Shared By The Pennsylvania Workers Survivors Community Clearinghouse: 18 January 2018 Sex worker-led organisations like the IUSW see first-hand the harm done to everyone in the sex industry – whether there by choice, circumstance or coercion – through criminalisation, discrimination and stigma. We campaign[i] for
• an end to the laws against consensual adult commercial sexual behavior
• full and equal respect for our consent to sex
• services lead by service-user need and informed by evidence rather than the staff or funders’ beliefs about sex work[ii]
We seek to remove the barriers to leaving the sex industry imposed by criminal law. Women selling sex onstreet may be arrested for loitering or soliciting[iii]; indoors, any way of working with or for another person creates a risk of prosecution[iv]. Clients are entirely criminalised onstreet and extensively indoors[v]. This means that almost anyone who encounters victims of trafficking in the sex industry has reason to fear arrest if they contact the authorities to report concerns.
This complex and confusing mess of legislation endangers everyone in the sex industry. Only complete decriminalisation offers the wholesale reform necessary to create a legal framework that offers us the same human rights accorded to others.[vi]
There is an inherent contradiction between CWJ’s suit to remedy a specific element of the many harms done by criminalisation and their ideological view of prostitution as “violence against women.”[vii]
Pro-criminalisation campaigners do not speak for current sex workers. CWJ does not include sex worker led organisations in events at which they publicise policies which harm us and deny our right to consent to sex.[viii]
Globally, hundreds of sex worker organisations[ix], comprising tens of thousands of individuals, campaign for decriminalisation and for the way we earn a living to be recognised as work[x]. This would give us equal protection before the law so we can turn to the police when we fear violence or abuse.[xi]
We hope that CWJ and other supporters of their campaign will listen to those most affected by policy on this issue – current sex workers – and believe us when we talk about the diverse reality of our lives, including our experience of sexual violence.[xii]
CWJ can also learn from the specialist anti-violence project, National Ugly Mugs, that enables sex workers to report crimes against us without direct contact with the police and every year sends 80,000 potentially life-saving alerts to sex workers nationwide.[xiii]
Finally, the Sex Work Research Hub[xiv] is a good place to begin to explore the wide range of ethically-produced academically robust evidence demonstrating the most effective ways to tackle the harms associated with the sex industry.
The IUSW hopes CWJ will support a fair and equal justice for everyone in the sex industry through laws that recognise and respect our human rights and our consent to sex.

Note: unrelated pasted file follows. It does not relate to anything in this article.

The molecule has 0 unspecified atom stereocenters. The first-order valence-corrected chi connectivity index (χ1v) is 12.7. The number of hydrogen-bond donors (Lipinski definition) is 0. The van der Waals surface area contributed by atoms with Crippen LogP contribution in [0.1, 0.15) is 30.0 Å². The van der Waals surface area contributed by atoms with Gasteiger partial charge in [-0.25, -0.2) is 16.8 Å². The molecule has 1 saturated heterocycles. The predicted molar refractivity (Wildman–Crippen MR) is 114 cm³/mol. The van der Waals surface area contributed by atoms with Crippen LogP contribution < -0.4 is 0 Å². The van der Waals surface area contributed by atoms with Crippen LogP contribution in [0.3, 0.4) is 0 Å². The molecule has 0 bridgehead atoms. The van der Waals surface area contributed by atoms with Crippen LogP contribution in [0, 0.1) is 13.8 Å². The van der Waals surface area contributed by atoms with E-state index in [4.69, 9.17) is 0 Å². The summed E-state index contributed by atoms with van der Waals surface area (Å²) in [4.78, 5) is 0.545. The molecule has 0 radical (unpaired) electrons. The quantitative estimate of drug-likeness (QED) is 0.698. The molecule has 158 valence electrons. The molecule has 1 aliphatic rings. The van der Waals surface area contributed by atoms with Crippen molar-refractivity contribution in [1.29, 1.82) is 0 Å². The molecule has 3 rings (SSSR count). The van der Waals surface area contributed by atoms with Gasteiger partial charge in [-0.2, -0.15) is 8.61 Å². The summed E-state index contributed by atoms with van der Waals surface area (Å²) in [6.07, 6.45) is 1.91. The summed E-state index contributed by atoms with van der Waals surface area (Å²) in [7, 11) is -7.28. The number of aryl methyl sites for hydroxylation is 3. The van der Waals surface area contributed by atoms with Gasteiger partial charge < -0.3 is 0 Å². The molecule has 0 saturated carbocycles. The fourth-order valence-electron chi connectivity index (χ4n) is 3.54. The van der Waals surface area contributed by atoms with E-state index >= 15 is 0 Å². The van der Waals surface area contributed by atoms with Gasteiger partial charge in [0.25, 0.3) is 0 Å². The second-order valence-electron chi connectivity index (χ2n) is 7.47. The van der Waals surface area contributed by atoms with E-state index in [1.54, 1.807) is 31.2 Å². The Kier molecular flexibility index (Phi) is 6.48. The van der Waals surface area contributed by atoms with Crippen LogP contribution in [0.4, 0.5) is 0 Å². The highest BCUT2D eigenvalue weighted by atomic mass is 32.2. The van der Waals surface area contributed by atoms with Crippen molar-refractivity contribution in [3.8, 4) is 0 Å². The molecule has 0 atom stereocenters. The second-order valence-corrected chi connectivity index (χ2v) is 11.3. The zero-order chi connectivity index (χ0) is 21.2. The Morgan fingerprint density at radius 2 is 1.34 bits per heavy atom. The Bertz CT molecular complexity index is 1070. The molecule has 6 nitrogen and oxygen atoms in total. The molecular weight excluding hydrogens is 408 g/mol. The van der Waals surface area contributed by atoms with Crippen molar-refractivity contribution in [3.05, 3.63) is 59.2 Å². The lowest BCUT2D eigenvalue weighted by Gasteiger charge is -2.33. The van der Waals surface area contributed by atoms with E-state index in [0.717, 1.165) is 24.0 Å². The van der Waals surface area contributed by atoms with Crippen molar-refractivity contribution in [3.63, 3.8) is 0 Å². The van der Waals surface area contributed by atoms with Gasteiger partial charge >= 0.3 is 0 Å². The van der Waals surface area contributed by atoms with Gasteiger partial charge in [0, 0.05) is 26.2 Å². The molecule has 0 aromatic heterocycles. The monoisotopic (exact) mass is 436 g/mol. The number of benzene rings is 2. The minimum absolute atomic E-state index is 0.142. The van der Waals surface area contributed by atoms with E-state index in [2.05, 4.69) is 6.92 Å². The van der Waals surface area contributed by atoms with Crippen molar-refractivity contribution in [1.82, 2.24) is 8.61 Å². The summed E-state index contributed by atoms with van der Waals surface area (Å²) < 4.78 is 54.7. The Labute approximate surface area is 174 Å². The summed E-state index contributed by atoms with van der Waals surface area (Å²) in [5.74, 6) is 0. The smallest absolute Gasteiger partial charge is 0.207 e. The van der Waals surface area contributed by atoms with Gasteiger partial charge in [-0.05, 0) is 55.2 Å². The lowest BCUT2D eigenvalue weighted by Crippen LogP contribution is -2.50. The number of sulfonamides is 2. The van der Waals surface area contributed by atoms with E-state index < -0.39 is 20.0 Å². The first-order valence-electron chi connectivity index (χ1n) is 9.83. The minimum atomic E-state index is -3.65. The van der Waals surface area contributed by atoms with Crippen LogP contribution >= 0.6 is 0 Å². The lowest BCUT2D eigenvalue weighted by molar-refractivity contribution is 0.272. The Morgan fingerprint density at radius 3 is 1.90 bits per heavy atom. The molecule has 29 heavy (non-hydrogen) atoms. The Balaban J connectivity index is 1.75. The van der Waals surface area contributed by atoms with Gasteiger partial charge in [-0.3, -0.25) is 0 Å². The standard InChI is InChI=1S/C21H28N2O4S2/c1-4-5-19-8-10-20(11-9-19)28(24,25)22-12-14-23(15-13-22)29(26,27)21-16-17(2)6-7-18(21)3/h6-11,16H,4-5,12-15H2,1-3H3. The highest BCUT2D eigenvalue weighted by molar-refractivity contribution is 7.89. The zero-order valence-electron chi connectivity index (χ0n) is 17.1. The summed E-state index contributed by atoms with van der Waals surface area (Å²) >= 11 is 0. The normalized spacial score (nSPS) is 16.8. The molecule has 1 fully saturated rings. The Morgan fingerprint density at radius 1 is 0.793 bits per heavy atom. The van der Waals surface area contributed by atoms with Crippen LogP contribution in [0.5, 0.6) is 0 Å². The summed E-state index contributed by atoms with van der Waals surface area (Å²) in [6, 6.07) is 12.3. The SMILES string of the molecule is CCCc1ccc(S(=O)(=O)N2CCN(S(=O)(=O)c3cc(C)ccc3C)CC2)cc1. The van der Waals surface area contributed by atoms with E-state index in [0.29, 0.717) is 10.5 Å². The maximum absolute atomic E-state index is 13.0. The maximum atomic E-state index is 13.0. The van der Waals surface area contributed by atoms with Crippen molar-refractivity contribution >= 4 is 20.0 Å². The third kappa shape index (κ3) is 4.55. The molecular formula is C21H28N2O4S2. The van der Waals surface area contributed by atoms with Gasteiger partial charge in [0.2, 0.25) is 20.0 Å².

Policies that solve problems are based in reality and on evidence,
not ideology, emotion or individual cases.
A community’s worth is measured by the way it treats the most vulnerable. It is time for the UK to treat women who sell sex and adult entertainment services with respect and to prioritise our rights and safety.
Notes: Founded in 1999, the International Union of Sex Workers is a network of individuals currently working in the sex industry, allies who respect our equal entitlement to human rights and supporters of evidence-based policy. We receive no funding, have no offices and all work is by volunteers.
The International Union of Sex Workers:
For our human, civil and labour rights. For our inclusion and decriminalisation.
For freedom to choose and respect for those choices, including the absolute right to say no.
For the full protection of the law. For everyone in the sex industry.
ONLY RIGHTS WILL STOP THE WRONGS.
[i] A Manifesto for Safety in the Sex Industry, IUSW 17 December 2014
[ii] Community Guide: The Meaningful Involvement of Sex Workers in the Development of Health Services Aimed At Them, NSWP November 2017
HIV and sex workers, Lancet Special Issue July 2014
[vi] Law relating to the sex industry is in breach of the Universal Declaration of Human Rights by preventing us from working together and decreasing the protection available from the police.
Article 7. All are equal before the law and are entitled without any discrimination to equal protection of the law. All are entitled to equal protection against any discrimination in violation of this Declaration and against any incitement to such discrimination.
Article 17. (1) Everyone has the right to own property alone as well as in association with others. (2) No one shall be arbitrarily deprived of his property.
Article 20. (1) Everyone has the right to freedom of peaceful assembly and association.
Article 21.(1) Everyone has the right to take part in the government of his country, directly or through freely chosen representatives. (2) Everyone has the right of equal access to public service in his country.
Article 23. (1) Everyone has the right to work, to free choice of employment, to just and favourable conditions of work and to protection against unemployment. (4) Everyone has the right to form and to join trade unions for the protection of his interests.
[x] Understanding sex work: a brief guide for labour rights activists, ICRSE May 2017
[xi] The Impact of Criminalisation on Sex Workers’ Vulnerability to HIV and Violence, NSWP December 2017